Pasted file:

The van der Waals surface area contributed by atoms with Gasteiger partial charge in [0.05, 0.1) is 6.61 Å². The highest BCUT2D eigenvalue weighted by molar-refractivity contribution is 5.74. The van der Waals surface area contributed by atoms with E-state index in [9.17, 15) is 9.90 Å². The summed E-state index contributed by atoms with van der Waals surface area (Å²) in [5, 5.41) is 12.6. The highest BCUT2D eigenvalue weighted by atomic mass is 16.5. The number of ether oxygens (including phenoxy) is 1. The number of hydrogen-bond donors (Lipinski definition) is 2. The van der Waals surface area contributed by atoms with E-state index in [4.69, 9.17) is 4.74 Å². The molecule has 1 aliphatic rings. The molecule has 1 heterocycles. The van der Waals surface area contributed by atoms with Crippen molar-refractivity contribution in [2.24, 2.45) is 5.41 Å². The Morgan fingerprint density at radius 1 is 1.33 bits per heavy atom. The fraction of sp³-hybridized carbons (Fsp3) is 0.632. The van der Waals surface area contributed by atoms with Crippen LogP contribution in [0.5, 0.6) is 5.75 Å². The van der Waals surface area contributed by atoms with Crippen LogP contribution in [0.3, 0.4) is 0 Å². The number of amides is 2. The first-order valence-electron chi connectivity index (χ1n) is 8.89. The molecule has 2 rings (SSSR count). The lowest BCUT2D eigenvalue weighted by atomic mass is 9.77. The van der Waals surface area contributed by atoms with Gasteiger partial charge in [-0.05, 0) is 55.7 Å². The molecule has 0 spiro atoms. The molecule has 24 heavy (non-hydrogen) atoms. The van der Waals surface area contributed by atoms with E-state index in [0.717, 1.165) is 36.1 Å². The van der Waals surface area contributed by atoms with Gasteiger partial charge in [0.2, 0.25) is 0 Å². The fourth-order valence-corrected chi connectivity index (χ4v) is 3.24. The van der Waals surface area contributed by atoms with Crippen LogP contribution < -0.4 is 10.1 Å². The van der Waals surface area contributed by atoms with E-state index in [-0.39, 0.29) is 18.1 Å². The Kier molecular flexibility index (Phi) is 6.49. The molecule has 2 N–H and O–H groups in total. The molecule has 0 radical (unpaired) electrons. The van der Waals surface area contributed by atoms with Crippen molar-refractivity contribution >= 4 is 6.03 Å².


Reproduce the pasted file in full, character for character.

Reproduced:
The van der Waals surface area contributed by atoms with Gasteiger partial charge in [0.05, 0.1) is 6.61 Å². The highest BCUT2D eigenvalue weighted by molar-refractivity contribution is 5.74. The van der Waals surface area contributed by atoms with E-state index in [9.17, 15) is 9.90 Å². The summed E-state index contributed by atoms with van der Waals surface area (Å²) in [5, 5.41) is 12.6. The highest BCUT2D eigenvalue weighted by atomic mass is 16.5. The number of ether oxygens (including phenoxy) is 1. The number of hydrogen-bond donors (Lipinski definition) is 2. The van der Waals surface area contributed by atoms with E-state index in [4.69, 9.17) is 4.74 Å². The molecule has 1 aliphatic rings. The molecule has 1 heterocycles. The van der Waals surface area contributed by atoms with Crippen molar-refractivity contribution in [2.24, 2.45) is 5.41 Å². The Morgan fingerprint density at radius 1 is 1.33 bits per heavy atom. The fraction of sp³-hybridized carbons (Fsp3) is 0.632. The van der Waals surface area contributed by atoms with Crippen LogP contribution in [0.5, 0.6) is 5.75 Å². The van der Waals surface area contributed by atoms with Crippen LogP contribution in [0.3, 0.4) is 0 Å². The number of amides is 2. The first-order valence-electron chi connectivity index (χ1n) is 8.89. The molecule has 2 rings (SSSR count). The lowest BCUT2D eigenvalue weighted by atomic mass is 9.77. The van der Waals surface area contributed by atoms with Gasteiger partial charge in [-0.05, 0) is 55.7 Å². The molecule has 0 spiro atoms. The molecule has 24 heavy (non-hydrogen) atoms. The van der Waals surface area contributed by atoms with E-state index in [0.717, 1.165) is 36.1 Å². The van der Waals surface area contributed by atoms with Gasteiger partial charge in [0.2, 0.25) is 0 Å². The fourth-order valence-corrected chi connectivity index (χ4v) is 3.24. The van der Waals surface area contributed by atoms with Crippen LogP contribution < -0.4 is 10.1 Å². The van der Waals surface area contributed by atoms with E-state index in [-0.39, 0.29) is 18.1 Å². The Kier molecular flexibility index (Phi) is 6.49. The molecule has 2 N–H and O–H groups in total. The molecule has 0 radical (unpaired) electrons. The van der Waals surface area contributed by atoms with Crippen molar-refractivity contribution >= 4 is 6.03 Å².